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VICAR Directory Structure

The directory structure of VICAR is now quite different from the old directory structure. Directories have been generally rearranged to provide a more hierarchical and consistent directory tree. The directory tree is shown diagramatically in Figure , on the next page.

It is important to note that while directories have moved all over the place, the VMS logical names that point to the directories are in general the same (there have been a few deletions and a lot of additions, but most of the useful old ones are still there). So, as long as you use logical names (such as ``v2$source'' for the RTL source), like you are supposed to, you won't notice the directory changes. Under Unix, environment variables will point at the various directories instead of logical names.

So, although the directory tree changes will not affect most users, they are mentioned below for completeness.

Every subsystem within VICAR is now isolated in its own directory tree. For example, all the RTL source and includes are under the ``rtl'' directory. All source, includes, fonts, and programs for the VRDI are under the ``vrdi'' directory. All source, includes, subroutines, and executables for class 2 applications are under the ``p2'' directory. This makes it clearer where a module stands in the VICAR hierarchy.

The new directory structure is designed to allow several different computer systems to use the same copy of VICAR. All machine-specific object code and executables are isolated in directories bearing the name of the machine they belong to. For example, the class 2 application executables (r2lib) for a Sun-4 system reside in p2/lib/sun-4, while for an HP 700 they would be in p2/lib/hp-700. The different machines access the same directory tree using NFS (Network File System), but still have machine-specific compiled code where needed. These machine-specific directories are represented by the ``targets...'' boxes on the directory chart.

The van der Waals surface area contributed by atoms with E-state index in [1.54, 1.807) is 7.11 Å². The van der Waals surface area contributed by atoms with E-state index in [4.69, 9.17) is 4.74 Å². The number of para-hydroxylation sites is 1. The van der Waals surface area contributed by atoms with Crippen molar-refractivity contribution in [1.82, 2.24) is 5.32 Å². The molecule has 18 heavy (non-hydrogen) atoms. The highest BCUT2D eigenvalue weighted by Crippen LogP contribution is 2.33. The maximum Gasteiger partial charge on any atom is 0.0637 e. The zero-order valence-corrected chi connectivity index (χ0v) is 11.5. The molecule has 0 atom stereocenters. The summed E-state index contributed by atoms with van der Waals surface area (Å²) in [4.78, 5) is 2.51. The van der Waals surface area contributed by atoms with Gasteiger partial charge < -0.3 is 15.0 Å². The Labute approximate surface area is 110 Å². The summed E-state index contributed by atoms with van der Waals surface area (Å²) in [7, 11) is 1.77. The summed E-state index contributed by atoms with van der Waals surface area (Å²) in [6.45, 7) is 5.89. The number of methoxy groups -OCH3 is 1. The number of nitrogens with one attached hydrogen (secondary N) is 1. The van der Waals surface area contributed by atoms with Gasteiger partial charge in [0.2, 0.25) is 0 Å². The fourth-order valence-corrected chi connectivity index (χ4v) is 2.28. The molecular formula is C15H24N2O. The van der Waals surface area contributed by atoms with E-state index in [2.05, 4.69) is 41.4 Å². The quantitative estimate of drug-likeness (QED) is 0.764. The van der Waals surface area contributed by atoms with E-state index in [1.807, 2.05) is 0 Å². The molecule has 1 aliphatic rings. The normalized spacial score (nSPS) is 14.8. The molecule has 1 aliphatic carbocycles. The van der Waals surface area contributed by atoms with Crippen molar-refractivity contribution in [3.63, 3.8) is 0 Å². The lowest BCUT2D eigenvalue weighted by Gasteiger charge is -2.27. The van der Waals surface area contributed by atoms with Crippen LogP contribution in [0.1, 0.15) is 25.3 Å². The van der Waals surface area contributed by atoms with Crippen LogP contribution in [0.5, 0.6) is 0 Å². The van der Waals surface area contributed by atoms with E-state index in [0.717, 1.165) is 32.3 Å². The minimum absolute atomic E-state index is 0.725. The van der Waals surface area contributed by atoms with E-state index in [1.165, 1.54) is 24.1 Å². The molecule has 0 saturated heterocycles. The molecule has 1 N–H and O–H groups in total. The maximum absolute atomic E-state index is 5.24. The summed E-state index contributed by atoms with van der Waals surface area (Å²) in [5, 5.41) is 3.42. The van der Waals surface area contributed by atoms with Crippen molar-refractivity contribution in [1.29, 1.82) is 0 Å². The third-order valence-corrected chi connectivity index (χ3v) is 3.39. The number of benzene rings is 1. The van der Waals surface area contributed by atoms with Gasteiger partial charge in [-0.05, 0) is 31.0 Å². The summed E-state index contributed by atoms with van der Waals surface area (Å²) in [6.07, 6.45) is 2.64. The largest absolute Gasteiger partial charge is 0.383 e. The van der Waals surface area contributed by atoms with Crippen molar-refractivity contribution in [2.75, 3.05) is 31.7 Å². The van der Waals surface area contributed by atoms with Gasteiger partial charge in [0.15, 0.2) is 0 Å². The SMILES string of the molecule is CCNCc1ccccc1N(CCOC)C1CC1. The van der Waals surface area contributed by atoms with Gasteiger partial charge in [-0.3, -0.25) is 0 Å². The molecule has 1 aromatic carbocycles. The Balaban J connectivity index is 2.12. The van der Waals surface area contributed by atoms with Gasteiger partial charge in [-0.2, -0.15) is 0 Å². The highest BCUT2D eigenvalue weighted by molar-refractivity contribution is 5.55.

The directory tree has been renamed, as shown in the diagram. The top level used to be called ``mipl'' or some derivative (such as ``mipl060''). Now, it is called ``vicar''.

Everything that is not directly a part of VICAR has been removed from the VICAR source tree. The old Development system directory tree contained many files that had nothing to do with the running VICAR system, such as CMS libraries, old build logs, delivery audit trails, and test images. These have all been eliminated from the VICAR tree, and have their own directories (actually most of them are still in the old ``mipl'' directory tree).

The fetch and build procedures have been cleaned up and are now entirely separate operations. The fetch routine gets everything from the code management system (CMS) at once, and then the build routine compiles and links everything as a separate operation. This makes building VICAR at foreign sites much easier. The same philosophy holds under both VMS and Unix - fill all the directories at once, then build everything. The fetch files are all in the utilities directory, while the build files are in the top-level directories of the subsystems they build.

There are two directories that are created entirely during the build process. They fall outside the subsystem hierarchy, since they contain files from many different places in the directory tree. These files are grouped into these directories for convenience. Since they are created during the build, and contain no source code, being outside the hierarchy does not present a significant problem. The first is the ``olb'' directory, which contains all the object (link) libraries in the VICAR system. The second is the ``lib'' directory, which contains miscellaneous executables and TAE PDFs from various parts of the VICAR system.